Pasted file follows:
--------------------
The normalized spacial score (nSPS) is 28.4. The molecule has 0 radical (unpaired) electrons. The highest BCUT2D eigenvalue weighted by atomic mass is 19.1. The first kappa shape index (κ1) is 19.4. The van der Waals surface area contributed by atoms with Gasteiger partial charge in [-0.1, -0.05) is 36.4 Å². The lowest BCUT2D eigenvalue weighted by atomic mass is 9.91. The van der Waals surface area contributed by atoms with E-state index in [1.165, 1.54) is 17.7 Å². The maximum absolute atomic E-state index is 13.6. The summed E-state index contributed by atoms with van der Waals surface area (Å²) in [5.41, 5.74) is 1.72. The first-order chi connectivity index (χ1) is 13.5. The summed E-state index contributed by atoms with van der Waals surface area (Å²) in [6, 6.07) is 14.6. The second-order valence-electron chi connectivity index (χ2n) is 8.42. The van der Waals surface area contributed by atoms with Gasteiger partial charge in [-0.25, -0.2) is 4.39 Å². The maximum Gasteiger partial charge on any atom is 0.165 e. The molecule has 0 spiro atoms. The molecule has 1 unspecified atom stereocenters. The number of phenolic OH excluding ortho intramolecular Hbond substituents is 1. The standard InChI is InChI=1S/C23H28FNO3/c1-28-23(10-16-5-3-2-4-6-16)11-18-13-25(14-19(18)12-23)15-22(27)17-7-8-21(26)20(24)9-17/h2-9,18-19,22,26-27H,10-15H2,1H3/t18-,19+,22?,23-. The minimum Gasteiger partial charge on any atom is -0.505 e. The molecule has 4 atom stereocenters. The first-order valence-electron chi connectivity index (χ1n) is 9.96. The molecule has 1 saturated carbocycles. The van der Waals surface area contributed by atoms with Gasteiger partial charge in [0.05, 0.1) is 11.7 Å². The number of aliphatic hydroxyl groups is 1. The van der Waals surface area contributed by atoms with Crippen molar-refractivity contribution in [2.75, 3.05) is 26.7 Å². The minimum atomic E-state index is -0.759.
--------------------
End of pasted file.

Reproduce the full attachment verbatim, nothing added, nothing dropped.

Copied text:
The normalized spacial score (nSPS) is 28.4. The molecule has 0 radical (unpaired) electrons. The highest BCUT2D eigenvalue weighted by atomic mass is 19.1. The first kappa shape index (κ1) is 19.4. The van der Waals surface area contributed by atoms with Gasteiger partial charge in [-0.1, -0.05) is 36.4 Å². The lowest BCUT2D eigenvalue weighted by atomic mass is 9.91. The van der Waals surface area contributed by atoms with E-state index in [1.165, 1.54) is 17.7 Å². The maximum absolute atomic E-state index is 13.6. The summed E-state index contributed by atoms with van der Waals surface area (Å²) in [5.41, 5.74) is 1.72. The first-order chi connectivity index (χ1) is 13.5. The summed E-state index contributed by atoms with van der Waals surface area (Å²) in [6, 6.07) is 14.6. The second-order valence-electron chi connectivity index (χ2n) is 8.42. The van der Waals surface area contributed by atoms with Gasteiger partial charge in [-0.25, -0.2) is 4.39 Å². The maximum Gasteiger partial charge on any atom is 0.165 e. The molecule has 0 spiro atoms. The molecule has 1 unspecified atom stereocenters. The number of phenolic OH excluding ortho intramolecular Hbond substituents is 1. The standard InChI is InChI=1S/C23H28FNO3/c1-28-23(10-16-5-3-2-4-6-16)11-18-13-25(14-19(18)12-23)15-22(27)17-7-8-21(26)20(24)9-17/h2-9,18-19,22,26-27H,10-15H2,1H3/t18-,19+,22?,23-. The minimum Gasteiger partial charge on any atom is -0.505 e. The molecule has 4 atom stereocenters. The first-order valence-electron chi connectivity index (χ1n) is 9.96. The molecule has 1 saturated carbocycles. The van der Waals surface area contributed by atoms with Gasteiger partial charge in [0.05, 0.1) is 11.7 Å². The number of aliphatic hydroxyl groups is 1. The van der Waals surface area contributed by atoms with Crippen molar-refractivity contribution in [2.75, 3.05) is 26.7 Å². The minimum atomic E-state index is -0.759.